34 “critical” raw materials essential to the economy

  • The European Union recently published a new law that classifies 34 raw materials as “essential” to the European economy.
  • These raw materials are essential to Europe’s green and economic ambitions and almost all of them come from China.
  • The United States and the United Kingdom have also introduced new laws and important differences can be seen between the lists of important raw materials.
  • Also read: The gas crisis led to a soft cut in Europe’s CO2 emissions – and now the real challenge begins

To ensure that global carbon dioxide emissions are reduced to zero by 2050, most governments are striving for innovative technologies that can help achieve this goal. These technologies are often highly dependent on a number of raw materials in rapidly increasing demand that can only be found in a few countries.

For this reason, the European Union, the United States and the United Kingdom have developed strategies to secure the supply of these materials in the future.

For example, in March the European Union published the Critical Raw Materials Act, which introduces a series of measures to ensure access to and make these important raw materials accessible to all.

The law also contains a list of 34 raw materials essential to Europe’s green ambitions. ABN AMRO Analysts you have in the analysis Compare the differences between the EU, US and UK lists. This can be seen in the table below.

Source: ABN Amro

The European Union considers two main criteria: economic importance (economic interestEI) and supply risk (supply risks, SR.). Two examples of raw materials that meet these criteria are lithium and titanium.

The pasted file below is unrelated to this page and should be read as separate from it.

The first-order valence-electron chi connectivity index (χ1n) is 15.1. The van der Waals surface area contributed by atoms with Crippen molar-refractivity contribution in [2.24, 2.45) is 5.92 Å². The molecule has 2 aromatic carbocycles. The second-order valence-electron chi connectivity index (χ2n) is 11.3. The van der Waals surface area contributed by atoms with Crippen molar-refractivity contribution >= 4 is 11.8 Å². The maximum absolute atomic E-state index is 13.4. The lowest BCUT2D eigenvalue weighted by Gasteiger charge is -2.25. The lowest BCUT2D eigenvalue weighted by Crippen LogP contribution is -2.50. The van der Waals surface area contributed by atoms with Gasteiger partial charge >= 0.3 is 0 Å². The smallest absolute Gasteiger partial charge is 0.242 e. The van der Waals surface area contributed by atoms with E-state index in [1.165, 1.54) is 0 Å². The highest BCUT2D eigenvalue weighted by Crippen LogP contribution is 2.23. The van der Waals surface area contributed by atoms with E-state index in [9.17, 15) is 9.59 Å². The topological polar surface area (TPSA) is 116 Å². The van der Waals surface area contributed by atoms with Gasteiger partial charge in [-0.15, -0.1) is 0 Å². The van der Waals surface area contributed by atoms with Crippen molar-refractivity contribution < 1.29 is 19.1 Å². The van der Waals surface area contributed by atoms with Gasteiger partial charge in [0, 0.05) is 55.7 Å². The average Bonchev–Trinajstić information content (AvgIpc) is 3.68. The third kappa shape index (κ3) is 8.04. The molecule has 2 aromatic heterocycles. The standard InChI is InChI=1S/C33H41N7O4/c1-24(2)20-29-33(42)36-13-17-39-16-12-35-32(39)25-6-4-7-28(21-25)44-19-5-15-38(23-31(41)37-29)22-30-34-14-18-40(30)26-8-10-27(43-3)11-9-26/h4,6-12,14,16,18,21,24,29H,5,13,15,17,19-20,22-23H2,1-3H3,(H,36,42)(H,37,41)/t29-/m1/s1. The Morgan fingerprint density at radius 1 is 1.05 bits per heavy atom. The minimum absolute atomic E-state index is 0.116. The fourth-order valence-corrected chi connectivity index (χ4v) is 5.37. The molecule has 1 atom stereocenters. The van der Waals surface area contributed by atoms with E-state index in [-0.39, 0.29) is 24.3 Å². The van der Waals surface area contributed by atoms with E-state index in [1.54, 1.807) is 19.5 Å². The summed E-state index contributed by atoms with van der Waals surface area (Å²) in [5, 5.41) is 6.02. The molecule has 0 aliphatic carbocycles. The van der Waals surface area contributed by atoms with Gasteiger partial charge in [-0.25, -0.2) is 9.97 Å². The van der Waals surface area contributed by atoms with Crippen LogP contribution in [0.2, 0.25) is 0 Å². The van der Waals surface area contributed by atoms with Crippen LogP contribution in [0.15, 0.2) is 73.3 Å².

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Lithium is essential to the EU’s green drive, as it is used in batteries in electric vehicles and energy storage. Titanium is important for another reason: The metal is widely used in aerospace and defense, ABN AMRO reports.

China is the main supplier of lithium, titanium and 19 other important raw materials. So the EU wants to ensure that we reduce dependence on China for important raw materials. To this end, goals were set for the European extraction of this raw material:

  • 10 percent of the annual mineral consumption in Europe must be extracted,
  • 40 percent of the annual consumption of manufactured materials must come from Europe by 2030,
  • 15 percent of annual consumption must come from recycling by 2030.

Also read: Lithium prices drop due to slumping demand for electric cars in China

Megan Vasquez

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